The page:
4

As far as I understand, a frame consist of multiple samples and both are kind-of a point in a time series.

My questions are :

  • What's the difference between sample and frame?
  • Why define two different concepts? Why not just merge them into one?
9

A sample is the smallest usable quantum of digital audio. The term frame isn't formally defined in pure audio terms, but is often used in relation to video that may accompany an audio track. In that context a frame is the quantity of audio samples taken during a video frame interval.

If there are 30 video frames per second and 48000 audio samples per second, you could say that there are 48000 / 30 = 1600 samples per frame, or that an "audio frame" contains 1600 samples, but there literally is no audio frame, it's just a convention for talking about audio with respect to a video frame rate.

In some media encoding schemes like DPX, a frame can contain video and audio sample data, so it's convenient to call the contained audio samples an audio frame, but that's a property of the container and not a property of the audio itself.

  • 1
    For completeness, you should know that MPEG (MP3) and similar codecs also have the concept of a frame. See for example mp3-converter.com/mp3codec/frames.htm. – Jim Mack Jun 23 '17 at 2:24
  • Audio payload is stored as frames in most encoded bitstreams. FFmpeg will encapsulate decoded audio into frames as well internally. These audio frames (in files or data buffers) aren't coterminus with video frames. – Gyan Jun 25 '17 at 16:26
3

The term 'frame' has several different meanings, dependent on the context. Beside the obvious meaning in video contexts, and the usage in audio codecs like MP3, a frame may also be used as a name for all the samples in a bundle with several channels, which belong to the same point in time. Yet another usage of the word is with communication protocols, where a frame is defined to be a collection of bits on the wire which together form an item of information that is sent as a whole, and often protected against transmission errors.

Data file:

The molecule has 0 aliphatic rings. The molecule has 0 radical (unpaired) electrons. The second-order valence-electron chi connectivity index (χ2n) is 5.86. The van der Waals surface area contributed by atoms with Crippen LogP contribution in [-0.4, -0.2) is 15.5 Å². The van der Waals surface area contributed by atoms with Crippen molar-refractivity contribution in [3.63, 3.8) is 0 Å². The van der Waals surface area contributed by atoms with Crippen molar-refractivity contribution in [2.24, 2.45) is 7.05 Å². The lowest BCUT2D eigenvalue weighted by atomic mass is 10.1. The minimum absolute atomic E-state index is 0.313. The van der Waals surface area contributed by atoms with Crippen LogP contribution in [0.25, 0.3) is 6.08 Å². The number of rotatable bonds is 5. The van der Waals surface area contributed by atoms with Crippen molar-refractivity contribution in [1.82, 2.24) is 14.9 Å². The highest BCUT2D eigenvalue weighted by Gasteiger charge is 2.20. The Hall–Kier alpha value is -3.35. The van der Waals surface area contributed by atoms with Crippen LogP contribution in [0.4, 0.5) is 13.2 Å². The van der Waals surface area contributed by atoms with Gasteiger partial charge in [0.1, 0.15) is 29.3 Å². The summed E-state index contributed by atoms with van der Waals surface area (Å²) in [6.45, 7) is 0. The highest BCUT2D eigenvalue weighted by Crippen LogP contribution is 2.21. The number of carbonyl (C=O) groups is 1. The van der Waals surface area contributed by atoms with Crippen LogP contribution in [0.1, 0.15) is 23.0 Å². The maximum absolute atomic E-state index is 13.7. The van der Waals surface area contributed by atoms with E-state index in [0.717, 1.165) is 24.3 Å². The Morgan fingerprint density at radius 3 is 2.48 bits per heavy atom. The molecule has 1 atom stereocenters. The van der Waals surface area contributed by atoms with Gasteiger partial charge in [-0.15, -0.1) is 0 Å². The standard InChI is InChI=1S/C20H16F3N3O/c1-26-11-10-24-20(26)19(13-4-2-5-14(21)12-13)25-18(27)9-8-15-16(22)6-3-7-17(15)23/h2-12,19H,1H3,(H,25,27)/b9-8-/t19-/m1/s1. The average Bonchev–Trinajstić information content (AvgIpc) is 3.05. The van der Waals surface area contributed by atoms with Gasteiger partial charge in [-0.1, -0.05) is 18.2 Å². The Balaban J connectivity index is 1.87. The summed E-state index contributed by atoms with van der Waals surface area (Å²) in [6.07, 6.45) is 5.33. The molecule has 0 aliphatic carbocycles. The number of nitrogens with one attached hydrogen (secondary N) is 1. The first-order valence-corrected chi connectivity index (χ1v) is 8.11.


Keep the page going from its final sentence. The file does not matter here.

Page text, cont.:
For example: The S/P-DIF interface transports a stereo signal, which consists of two channels, typically a left and a right side signal. Within this interface, a frame is defined to encompass all the bits that correspond to a single sampling instant. A frame consists of two subframes, one for each channel. A subframe holds the sample itself, and several additional bits which are used for synchronization, error detection and other sundry stuff. So there are three things to distinguish:

  • The sample itself (in this case up to 24 bits long)
  • The subframe, which adds some extra bits surrounding the sample
  • The frame, which encompasses a subframe for the left channel and one for the right channel.

With S/P-DIF, there's a fourth thing, the block, which holds 192 frames. This is only interesting for ancillary information ("metadata") that describes the audio to some extent.

If you only have one channel, and only the sample with no ancillary bits, then the terms 'frame' and 'sample' are synonymous.

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